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Speech codes imposed on your priest? One church says, YES!

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As I reported yesterday, the two voting houses of the US Episcopal Church’s 2018 General Convention concurred upon and adopted Resolution A068, beginning the revision process for the Book of Common Prayer (the liturgies, Psalms, rites, etc.) to include, among other things, gender—inclusive language for “humanity and divinity” (God).

But there is another resolution that also displays the status of having been concurred upon by this year’s General Convention, a resolution which should be receiving far more attention: Resolution D067 Bias-Free and Expansive Language for God and Humanity.

Why is Resolution D067 deserving of far more attention? In essence, this resolution imposes codes upon written communications… from the top, all the way on down to your own congregation.

 

 Resolution D067 begins with a statement of belief (emphasis mine):

Resolved, That the 79th General Convention acknowledges as has the Society of Biblical Literature Book of Style, that “bias-free language respects all cultures, peoples, and religions” and encourages the use of inclusive and expansive language for both God and humanity…

[Note: The Society of Biblical Literature holds yearly conferences with the American Academy of Religion. At the last conference, held in November of 2017, Religion News reported that “Trump was named in the AAR/SBL program 27 times. A book of essays, Faith and Resistance in the Age of Trump, was among the hottest sellers at the religion publishers’ exhibition hall.” Linda Sarsour, a radical Palestinian activist was one of the conferences featured speakers.]

 

 Resolution D067 functions as an exhortation to the entire church body, including humanitarian organizations affiliated with the Episcopal Church.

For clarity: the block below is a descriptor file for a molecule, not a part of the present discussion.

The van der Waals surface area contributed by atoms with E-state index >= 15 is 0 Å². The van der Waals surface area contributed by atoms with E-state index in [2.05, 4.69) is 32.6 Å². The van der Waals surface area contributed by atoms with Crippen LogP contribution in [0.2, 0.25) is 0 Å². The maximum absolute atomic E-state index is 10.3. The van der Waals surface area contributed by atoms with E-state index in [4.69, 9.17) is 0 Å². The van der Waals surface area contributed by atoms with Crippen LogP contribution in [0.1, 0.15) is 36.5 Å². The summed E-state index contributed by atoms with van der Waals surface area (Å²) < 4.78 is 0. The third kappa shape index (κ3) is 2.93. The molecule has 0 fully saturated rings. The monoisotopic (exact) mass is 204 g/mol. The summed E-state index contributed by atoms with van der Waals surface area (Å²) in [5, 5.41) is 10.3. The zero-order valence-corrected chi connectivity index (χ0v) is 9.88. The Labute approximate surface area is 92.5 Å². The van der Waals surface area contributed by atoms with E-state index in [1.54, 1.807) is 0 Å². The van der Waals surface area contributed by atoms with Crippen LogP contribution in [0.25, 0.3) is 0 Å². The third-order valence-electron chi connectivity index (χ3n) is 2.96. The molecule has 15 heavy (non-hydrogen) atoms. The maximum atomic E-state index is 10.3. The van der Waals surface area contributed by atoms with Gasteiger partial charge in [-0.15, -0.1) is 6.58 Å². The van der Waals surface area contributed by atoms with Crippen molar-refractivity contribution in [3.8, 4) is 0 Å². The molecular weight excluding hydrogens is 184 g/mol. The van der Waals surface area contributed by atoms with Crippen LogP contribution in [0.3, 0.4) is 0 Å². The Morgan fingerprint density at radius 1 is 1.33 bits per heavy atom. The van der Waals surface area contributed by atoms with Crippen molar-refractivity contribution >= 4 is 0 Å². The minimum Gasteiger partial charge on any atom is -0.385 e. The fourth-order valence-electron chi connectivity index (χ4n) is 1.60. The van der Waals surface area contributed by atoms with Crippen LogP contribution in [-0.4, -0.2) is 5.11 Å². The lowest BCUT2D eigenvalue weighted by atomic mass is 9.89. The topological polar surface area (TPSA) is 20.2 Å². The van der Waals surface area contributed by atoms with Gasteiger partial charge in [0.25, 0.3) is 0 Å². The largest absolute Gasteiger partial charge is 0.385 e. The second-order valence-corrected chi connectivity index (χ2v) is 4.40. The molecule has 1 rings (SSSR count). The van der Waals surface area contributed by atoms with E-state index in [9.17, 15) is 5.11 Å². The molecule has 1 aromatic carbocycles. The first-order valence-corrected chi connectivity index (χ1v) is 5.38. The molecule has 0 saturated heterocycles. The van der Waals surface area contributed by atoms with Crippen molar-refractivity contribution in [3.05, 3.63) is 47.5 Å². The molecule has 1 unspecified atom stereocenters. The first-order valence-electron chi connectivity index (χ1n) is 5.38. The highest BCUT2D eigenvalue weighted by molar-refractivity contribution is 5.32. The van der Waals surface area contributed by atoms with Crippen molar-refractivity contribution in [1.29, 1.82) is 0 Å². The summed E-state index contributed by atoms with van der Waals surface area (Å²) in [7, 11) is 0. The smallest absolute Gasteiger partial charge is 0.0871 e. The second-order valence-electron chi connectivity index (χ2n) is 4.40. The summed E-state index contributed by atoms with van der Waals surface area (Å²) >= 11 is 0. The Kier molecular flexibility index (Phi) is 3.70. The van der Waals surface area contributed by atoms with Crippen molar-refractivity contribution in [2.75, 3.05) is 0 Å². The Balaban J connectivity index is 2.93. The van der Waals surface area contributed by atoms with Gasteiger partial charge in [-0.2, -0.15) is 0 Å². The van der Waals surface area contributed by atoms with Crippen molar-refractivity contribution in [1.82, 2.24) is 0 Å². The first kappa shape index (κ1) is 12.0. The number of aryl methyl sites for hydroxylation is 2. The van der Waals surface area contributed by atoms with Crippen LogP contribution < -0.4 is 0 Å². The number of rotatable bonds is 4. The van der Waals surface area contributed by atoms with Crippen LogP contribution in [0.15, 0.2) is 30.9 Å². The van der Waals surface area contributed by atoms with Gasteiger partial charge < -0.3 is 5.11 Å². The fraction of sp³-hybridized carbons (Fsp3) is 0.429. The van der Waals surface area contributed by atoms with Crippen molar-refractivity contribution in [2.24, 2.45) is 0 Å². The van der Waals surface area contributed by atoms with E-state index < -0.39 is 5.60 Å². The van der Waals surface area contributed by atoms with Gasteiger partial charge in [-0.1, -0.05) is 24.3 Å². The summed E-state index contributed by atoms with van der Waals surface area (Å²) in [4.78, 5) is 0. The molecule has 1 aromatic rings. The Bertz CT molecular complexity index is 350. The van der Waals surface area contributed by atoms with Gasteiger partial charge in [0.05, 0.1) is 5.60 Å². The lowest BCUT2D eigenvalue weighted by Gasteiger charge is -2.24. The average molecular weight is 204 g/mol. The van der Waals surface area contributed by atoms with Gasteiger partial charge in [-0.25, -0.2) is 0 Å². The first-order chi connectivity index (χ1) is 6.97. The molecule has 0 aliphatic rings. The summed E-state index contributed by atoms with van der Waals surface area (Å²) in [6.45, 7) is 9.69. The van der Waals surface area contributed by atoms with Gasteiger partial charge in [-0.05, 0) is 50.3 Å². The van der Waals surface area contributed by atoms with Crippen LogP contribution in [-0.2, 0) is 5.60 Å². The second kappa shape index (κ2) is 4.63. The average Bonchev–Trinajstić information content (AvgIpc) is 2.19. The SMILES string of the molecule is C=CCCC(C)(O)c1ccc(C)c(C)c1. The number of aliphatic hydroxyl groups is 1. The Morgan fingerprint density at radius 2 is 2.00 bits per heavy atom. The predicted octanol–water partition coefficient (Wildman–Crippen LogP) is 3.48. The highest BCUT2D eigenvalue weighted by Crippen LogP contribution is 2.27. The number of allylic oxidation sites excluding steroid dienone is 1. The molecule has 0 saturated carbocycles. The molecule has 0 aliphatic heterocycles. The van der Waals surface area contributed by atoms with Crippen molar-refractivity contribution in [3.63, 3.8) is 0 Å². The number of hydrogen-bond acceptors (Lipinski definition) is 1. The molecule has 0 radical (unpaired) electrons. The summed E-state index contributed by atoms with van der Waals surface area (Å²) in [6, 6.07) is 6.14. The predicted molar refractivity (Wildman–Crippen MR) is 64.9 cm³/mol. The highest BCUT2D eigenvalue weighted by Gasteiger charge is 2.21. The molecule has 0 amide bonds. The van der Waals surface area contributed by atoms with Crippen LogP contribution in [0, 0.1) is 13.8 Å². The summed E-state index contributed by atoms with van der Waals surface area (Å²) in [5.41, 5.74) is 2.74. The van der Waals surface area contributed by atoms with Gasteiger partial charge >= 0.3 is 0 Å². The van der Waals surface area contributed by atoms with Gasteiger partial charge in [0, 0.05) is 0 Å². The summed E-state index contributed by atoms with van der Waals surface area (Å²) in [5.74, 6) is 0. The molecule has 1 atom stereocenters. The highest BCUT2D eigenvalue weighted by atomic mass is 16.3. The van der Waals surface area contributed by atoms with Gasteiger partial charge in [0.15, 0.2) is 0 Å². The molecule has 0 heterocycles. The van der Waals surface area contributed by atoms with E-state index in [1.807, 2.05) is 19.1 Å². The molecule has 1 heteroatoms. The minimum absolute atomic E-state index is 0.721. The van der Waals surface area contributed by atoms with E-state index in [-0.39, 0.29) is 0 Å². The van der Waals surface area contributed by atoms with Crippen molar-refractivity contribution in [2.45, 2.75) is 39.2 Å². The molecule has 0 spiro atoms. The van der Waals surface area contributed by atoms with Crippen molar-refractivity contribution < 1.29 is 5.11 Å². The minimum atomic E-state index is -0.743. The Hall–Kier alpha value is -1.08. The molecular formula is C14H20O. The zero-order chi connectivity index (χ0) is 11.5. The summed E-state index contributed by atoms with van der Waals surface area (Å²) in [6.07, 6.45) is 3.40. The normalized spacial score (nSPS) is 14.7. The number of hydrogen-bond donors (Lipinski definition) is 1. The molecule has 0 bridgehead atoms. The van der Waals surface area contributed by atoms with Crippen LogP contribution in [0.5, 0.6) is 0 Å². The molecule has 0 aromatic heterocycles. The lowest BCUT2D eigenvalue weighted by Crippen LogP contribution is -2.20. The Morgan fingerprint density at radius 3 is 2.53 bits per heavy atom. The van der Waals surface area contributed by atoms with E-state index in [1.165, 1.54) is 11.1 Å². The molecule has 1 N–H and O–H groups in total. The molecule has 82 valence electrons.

The Resolution states (emphasis mine):

Resolved, That the 79th General Convention urges that the Executive Council, the Office of General Convention and the Domestic and Foreign Missionary Society give priority to using these guidelines in all published communications; and be it further

Resolved, That the 79th General Convention exhort dioceses, congregations, institutions, and organizations affiliated with the Church to follow these guidelines in all published communications.

 

 So, exactly what are the precise rules for language to which your diocese, your congregation is being exhorted to adhere?

As Resolution D067 states, with specificity:

Resolved, That the 79th General Convention in the spirit of effective evangelism and proclamation of the Gospel affirm the use of “bias-free language” defined by the principles below:

  • Eliminate the perception of conscious or unconscious bias by the distracting use of biased language when not central to the meaning of the text.
  • Avoid the generic use of masculine nouns and pronouns which is increasingly unacceptable in current English usage.
  • Avoid the use of language that perpetuates stereotypes based on characteristics such as race, ethnicity, disability, sexual orientation, and gender identity or expression.
  • Avoid the assignment of gender to God, except when required by the text.
  • Respect all cultures, peoples, and religions by sensitivity to the uncritical use of biblical characterizations such as “the Jews” or “the Pharisees” that can perpetuate religious and ethnic stereotypes.
  • Structure sentences to communicate clearly while using gender-neutral language, for example:
    • Omit the pronoun.
    • Repeat the noun.
    • Use a plural antecedent.
    • Use an article instead of a pronoun.
    • Use the neutral singular pronoun “one.”
    • Use the relative pronoun “who.”
    • Use the imperative mood

Consider for a moment what forms of communication are considered published, such as your local church’s website, or even your priest’s electronic newsletter.

Forget the prayer book. That’s small fries!

Rather, it appears as though the ideological appetites of the church’s benevolent leaders who sit perched high upon a mound of self-righteous manure, will never be satiated until each congregation joins their unholy cause with complete conformity to this man-made philosophy of fools.

 

If you currently attend an Episcopal church, now is the time to respectfully, and with love, ask honest questions and to discuss your concerns with your minister and the vestry and your fellow congregants.

As always, I continue to pray, with deep and abiding love, for my Baptismal church – the Episcopal Church.

Culture and Religion

How likely is it that a single protein can form by chance?

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How likely is it that a single protein can form by chance

To really answers the question of whether life was created or came about by random chance, we need to take a mathematical look at things. It may be easier to form our opinions based on something we read in a junior high science book, but there really is more to it than the surface questions asked and answered by scientists and theologians alike.

For the faithful, it comes down to faith. For the scientific, it also comes down to faith. Whose faith is more likely to be correct?